Author Topic: Current Limiting  (Read 3099 times)

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Offline bumba000

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Current Limiting
« on: October 22, 2015, 11:54:07 pm »
Sorry for being such a noob guys. I want to know if it's possible to limit the amount of amps available to a load. I've converted a computer power supply to a lab power supply so I have 12v, 5v and 3.3v available. I'm missing a couple of banana jacks so it's not done yet, but I plan to use an LM317 to reduce the 5v down to 4.2v. I also want to limit the current. The 5v line has 14.8 amps on it. I want to cut this down to about 2 amps. How is this done. Please and thank you.

John
« Last Edit: October 23, 2015, 12:49:14 am by bumba000 »
 

Offline unitedatoms

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Re: Current Limiting
« Reply #1 on: October 23, 2015, 01:25:21 am »
I have 2A implementation, based on Art of Electronics 3rd Edition, p.204, fig 3.106.C

http://unitedatoms.com/articles/impedance-meter-ua315-part-6/


The Q4 @ 1.04A will drop 0.824V when gate is at about 1V and input at 4.965V.
You can remove everything, keep R1, R2, R8, Q1, Q4. Ground R2.
Your input voltage can be 12V. Then the power loss @2A on Q4 will be few watt. Add the heatsink.
« Last Edit: October 23, 2015, 02:12:30 pm by unitedatoms »
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Offline Vgkid

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Re: Current Limiting
« Reply #2 on: October 23, 2015, 01:28:55 am »
You wont be able to get 2A out of s lm317, so you will either need to parallel them upusing a .5Ohm ballast resistor(should also keep your current at about 2A), or use a pass transistor on the lm317, and use a current limiting circuit on that. If the lm317 gets you to about 1A, then the current limiting resistor will need to be .7Ohm. If no one responds with the circuit, I will put one on here in a few hours.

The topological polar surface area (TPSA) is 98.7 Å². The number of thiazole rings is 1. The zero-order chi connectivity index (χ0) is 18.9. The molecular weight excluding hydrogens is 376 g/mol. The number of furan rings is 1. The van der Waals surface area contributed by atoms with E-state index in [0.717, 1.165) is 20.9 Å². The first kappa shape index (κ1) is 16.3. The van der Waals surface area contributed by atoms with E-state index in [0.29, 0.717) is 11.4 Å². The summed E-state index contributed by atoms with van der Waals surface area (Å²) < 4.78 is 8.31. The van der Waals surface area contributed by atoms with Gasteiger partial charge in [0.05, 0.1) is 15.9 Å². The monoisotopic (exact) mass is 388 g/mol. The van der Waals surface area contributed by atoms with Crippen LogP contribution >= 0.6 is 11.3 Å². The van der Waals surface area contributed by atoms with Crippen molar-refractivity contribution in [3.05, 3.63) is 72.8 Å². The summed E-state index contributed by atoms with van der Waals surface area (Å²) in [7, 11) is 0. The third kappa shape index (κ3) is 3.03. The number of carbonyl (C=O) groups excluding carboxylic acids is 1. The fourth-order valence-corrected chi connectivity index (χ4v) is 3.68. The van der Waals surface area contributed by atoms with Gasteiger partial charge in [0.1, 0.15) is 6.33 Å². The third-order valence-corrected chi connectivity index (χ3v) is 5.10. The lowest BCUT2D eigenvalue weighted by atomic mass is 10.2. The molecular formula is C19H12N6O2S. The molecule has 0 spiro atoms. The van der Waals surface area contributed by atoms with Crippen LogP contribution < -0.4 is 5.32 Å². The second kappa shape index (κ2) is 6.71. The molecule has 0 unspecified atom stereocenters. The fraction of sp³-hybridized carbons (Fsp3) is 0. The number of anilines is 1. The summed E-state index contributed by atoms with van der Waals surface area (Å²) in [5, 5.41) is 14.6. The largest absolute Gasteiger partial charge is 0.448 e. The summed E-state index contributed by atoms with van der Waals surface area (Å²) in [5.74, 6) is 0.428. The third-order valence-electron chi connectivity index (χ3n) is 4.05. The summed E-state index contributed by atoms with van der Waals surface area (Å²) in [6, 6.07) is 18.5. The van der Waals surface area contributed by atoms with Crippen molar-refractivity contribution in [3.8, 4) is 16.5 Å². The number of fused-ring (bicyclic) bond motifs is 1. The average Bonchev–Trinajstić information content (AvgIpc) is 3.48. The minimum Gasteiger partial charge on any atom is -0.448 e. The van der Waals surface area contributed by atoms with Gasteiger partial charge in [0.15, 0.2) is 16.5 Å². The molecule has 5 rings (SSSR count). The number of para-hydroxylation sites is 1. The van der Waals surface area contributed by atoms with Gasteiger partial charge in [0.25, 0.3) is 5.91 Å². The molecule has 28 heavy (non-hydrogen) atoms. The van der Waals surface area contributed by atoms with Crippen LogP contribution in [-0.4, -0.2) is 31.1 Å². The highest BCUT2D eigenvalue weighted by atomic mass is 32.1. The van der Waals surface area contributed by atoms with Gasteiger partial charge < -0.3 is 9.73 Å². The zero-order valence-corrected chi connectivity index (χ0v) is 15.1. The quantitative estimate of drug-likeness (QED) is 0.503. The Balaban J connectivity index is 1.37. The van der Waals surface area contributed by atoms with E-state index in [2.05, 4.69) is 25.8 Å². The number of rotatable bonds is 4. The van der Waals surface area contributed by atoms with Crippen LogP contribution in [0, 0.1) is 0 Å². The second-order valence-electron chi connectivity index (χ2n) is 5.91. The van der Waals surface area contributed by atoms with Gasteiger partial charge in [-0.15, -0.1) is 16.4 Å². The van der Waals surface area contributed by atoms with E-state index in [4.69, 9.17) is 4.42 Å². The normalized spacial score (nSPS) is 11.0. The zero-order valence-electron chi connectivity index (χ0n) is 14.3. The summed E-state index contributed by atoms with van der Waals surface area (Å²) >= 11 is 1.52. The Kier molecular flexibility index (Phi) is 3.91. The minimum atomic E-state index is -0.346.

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Offline bumba000

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Re: Current Limiting
« Reply #3 on: October 23, 2015, 01:51:46 am »
Apparently I wont be building this today as I'm obviously lacking some parts. I wanted to do this so as to supply a constant current and voltage to a project I'm presently working on. Hopefully I'll have my project figured out in the next day or two, likely well before I'll have these required components. I will build this though as I'll end up needing it again, and why not?! Thank you both very much for these informative responses.

John
 

Offline w2aew

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Re: Current Limiting
« Reply #4 on: October 23, 2015, 02:03:57 am »
Apparently I wont be building this today as I'm obviously lacking some parts. I wanted to do this so as to supply a constant current and voltage to a project I'm presently working on. Hopefully I'll have my project figured out in the next day or two, likely well before I'll have these required components. I will build this though as I'll end up needing it again, and why not?! Thank you both very much for these informative responses.

John

Note that you can build a supply to deliver a constant voltage to a load, OR a constant current to a load. The load itself will determine the other value.
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Online blueskull

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Re: Current Limiting
« Reply #5 on: October 23, 2015, 02:10:13 am »
LM317 is not a low dropout regulator. It won't give you 4.2V out of 5V. You need to feed it with 12V.
 

Offline T3sl4co1l

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Re: Current Limiting
« Reply #6 on: October 23, 2015, 02:19:19 am »
A one of these might be more handy, http://seventransistorlabs.com/Fuse/
It doesn't provide any more than gross current limiting (around 100A surge), but it does limit the energy delivered into a fault.  It's fast enough that you can build a circuit that accidentally explodes itself on a larger power supply, and have it turned off before damage is actually done to the transistors.